Why the MTR is not taking the people for a ride

PUBLISHED : Tuesday, 10 April, 2012, 12:00am
UPDATED : Tuesday, 10 April, 2012, 12:00am

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When the MTR increases fares, it has a major effect on the population of Hong Kong. In many cases, salary rises have not matched the increases in the rate of inflation, and so the fare hike rubs salt in the wounds ...

I understand the MTR faces higher operating costs and wants to maintain profits, but it should not pass those costs onto passengers.

Letters to the editor, April 6

When in doubt where to start, go for the easy option. The chart shows you the track over the last 20 years of the nominal wage index and of Mass Transit Railway fares as shown in the consumer price index.

It is MTR fares that have fallen behind, not the other way round. Over the last four years, average wage growth has outstripped MTR fares by more than 20 per cent.

So here is an idea for you. Let us tell our government to order an immediate 20 per cent across the board pay reduction for all wage earners in Hong Kong in order to bring pay in line with MTR fares again. Alternatively, we shall grant the MTR a 20 per cent fare increase although it only has only asked for 5.45 per cent.

Better yet, let's dispense with daft ways of setting fares and start instead by observing that a public corporation like the MTR does not make windfall profits. If, by some accident, it does so, the government will assign it a financial loser project like the Airport Express as a way of paying the money back. This is one reason that I am not an MTR shareholder.

We are looking here at a transport service of relatively low profitability for the almost four million passengers it carries every day and we can safely assume that it needs to raise fares because its costs are rising

The pay increases of passengers, their grass roots livelihood issues, whether or not the MTR rubs salt in their wounds, the foggy understandings of legislators in these matters - none of these things has anything to do with the basic question.

That basic question is a simple one. If we want an MTR of at least the present standards of service, we can either pay for it through the fares it charges or through taxes. It's not a question of whether we pay. It's only a question of what pocket we reach into for the money.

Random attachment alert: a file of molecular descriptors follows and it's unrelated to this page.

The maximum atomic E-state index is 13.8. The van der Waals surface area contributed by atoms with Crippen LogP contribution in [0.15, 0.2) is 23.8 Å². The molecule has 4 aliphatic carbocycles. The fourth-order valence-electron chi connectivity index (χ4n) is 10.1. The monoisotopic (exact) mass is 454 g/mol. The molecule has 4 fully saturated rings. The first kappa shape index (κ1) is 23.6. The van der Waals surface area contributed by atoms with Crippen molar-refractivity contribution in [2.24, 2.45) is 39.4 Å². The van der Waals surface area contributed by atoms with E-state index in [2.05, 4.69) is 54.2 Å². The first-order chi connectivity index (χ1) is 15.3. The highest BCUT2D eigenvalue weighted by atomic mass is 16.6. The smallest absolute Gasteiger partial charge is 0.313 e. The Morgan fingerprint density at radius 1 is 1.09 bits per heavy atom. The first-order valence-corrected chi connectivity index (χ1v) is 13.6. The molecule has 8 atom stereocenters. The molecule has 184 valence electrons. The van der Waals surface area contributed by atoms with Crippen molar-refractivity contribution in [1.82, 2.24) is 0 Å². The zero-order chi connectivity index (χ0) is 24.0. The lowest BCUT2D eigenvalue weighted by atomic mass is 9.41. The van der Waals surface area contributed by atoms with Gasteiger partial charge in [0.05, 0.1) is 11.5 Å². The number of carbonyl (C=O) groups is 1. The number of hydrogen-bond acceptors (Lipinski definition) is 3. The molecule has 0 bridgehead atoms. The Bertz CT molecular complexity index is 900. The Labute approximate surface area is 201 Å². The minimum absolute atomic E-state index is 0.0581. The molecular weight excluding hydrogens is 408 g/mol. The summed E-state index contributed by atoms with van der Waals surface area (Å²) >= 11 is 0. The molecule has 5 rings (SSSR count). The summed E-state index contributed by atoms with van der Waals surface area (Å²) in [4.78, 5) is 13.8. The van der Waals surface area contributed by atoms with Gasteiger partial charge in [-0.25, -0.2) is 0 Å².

So why not reach into the public pocket instead of topping up the Octopus card? The effect of doing it that way is so general that you may never feel it anyway. It's like chickening out at the dentist and calling for the anaesthetic.

There are three reasons why I think this is the wrong approach. The first is that an economy is a dynamic thing that inevitably finds the route of least resistance. This invariably means lumbering the working poor with the cost.

You can never trace just how it happens but always it does, and the more that you abandon the simple, obvious user pay way of doing things, the worse it gets. The consequence of charging the public purse instead of MTR users will in the end be a further slight widening of income polarity.

The second reason is that when you abandon the user pay principle in transport you get more people living at longer commutes than they would if they paid the full cost directly. It is not a big effect at first but it becomes incrementally and steadily bigger. The consequence of making the public purse rather than the user pay is ever greater public transport inefficiency.

The third reason is that it also encourages the public transport provider to engage in uneconomic projects. The MTR's South Island, for instance, does not have a big enough population catchment to justify its construction. If the line had to pay for itself from fare revenues, the prospective users would all take the bus instead.

But who cares if the public purse picks up the bill? It's so easy. Just close your eyes, plug your ears, and pretend no-one is reaching into that other pocket.

 

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